Intel is investing $20 billion into a new semiconductor manufacturing “mega-site” in Ohio, the technology company confirmed on Friday. The nearly 1,000-acre site will feature at least two new chip-making factories, though Intel says it could ultimately accommodate up to eight. CEO Pat Gelsinger told Reuters he believes it could become “the largest semiconductor manufacturing location on the planet.”
There is currently a shortage of semiconductor chips, which are a key component in nearly all electronics, from iPhones to cars. Originally stemming from Covid-19-related production shutdowns and further impacted by supply chain issues, Gelsinger predicted last summer that it would take a “year or two” before the supply of these chips meets the incredible demand. It’s a timeline he stands by despite significant investments from his company and competitors like Samsung and Taiwan Semiconductor Manufacturing Co to increase production, as building new factories and ramping up production takes years.
For example, Intel announced last March it was investing $20 billion towards building two new semiconductor factories at its existing campus in Arizona. The company broke ground on those sites in September 2021, but they are not expected to be fully operational until 2024.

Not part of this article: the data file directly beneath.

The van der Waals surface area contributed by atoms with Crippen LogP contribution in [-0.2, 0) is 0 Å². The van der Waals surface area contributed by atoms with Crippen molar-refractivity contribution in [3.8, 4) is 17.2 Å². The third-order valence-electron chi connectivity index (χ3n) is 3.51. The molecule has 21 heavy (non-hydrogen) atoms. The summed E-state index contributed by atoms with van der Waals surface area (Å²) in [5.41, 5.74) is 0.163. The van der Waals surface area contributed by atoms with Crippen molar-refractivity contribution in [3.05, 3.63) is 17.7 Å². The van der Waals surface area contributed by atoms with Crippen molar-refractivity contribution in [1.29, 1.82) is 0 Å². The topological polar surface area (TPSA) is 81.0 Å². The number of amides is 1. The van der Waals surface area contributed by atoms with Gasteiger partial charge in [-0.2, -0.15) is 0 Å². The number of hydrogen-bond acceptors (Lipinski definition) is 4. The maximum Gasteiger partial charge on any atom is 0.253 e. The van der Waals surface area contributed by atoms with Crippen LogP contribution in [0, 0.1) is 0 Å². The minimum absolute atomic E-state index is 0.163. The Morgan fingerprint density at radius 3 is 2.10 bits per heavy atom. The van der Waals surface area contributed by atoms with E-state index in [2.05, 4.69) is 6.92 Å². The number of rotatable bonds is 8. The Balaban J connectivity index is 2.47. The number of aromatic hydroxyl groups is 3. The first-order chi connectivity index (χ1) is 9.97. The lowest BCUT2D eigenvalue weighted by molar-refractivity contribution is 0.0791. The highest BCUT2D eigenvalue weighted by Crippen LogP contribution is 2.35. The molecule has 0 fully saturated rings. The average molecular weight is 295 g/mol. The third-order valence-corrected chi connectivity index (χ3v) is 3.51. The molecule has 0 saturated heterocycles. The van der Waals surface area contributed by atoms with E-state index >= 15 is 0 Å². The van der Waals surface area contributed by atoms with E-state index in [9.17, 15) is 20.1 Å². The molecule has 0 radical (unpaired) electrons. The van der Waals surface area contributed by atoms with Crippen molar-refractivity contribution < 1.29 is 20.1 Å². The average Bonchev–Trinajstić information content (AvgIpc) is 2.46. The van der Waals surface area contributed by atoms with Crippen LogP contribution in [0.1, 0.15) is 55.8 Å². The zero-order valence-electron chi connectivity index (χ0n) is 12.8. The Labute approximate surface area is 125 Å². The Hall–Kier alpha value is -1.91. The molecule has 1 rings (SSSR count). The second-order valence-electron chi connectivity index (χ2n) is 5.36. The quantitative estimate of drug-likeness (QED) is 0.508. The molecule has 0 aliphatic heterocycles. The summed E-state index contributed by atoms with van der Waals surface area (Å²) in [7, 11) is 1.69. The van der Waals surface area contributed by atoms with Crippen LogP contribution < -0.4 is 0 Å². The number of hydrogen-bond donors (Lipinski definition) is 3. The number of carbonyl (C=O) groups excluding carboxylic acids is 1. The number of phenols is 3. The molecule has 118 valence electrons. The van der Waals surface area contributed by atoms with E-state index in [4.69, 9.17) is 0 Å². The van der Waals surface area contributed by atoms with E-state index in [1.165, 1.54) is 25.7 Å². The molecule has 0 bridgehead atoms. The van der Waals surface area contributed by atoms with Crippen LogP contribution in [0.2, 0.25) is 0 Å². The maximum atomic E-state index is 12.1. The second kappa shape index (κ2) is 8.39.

Construction on the Ohio site is expected to begin later this year, with the goal of having the factories functional in 2025. Located in Licking County, the site will be Intel’s first new manufacturing location in 40 years and the biggest private-sector investment in Ohio’s history. It’s expected to create thousands of jobs, including 3,000 new Intel roles and 7,000 construction positions over the course of the build. In addition to Intel’s initial spend on the factories, the company says it will invest approximately $100 million over the next 10 years in local universities, community colleges, and the US National Science Foundation.
Currently, the US is responsible for 12 percent of the world’s semiconductor manufacturing, according to the Semiconductor Industry Association (SIA). East Asian countries lead the market, with 75 percent of chips manufactured in the region. Last June, the Senate passed legislation that would establish incentives for domestic chip production, but the measure has yet to make it through the House of Representatives, despite bipartisan support.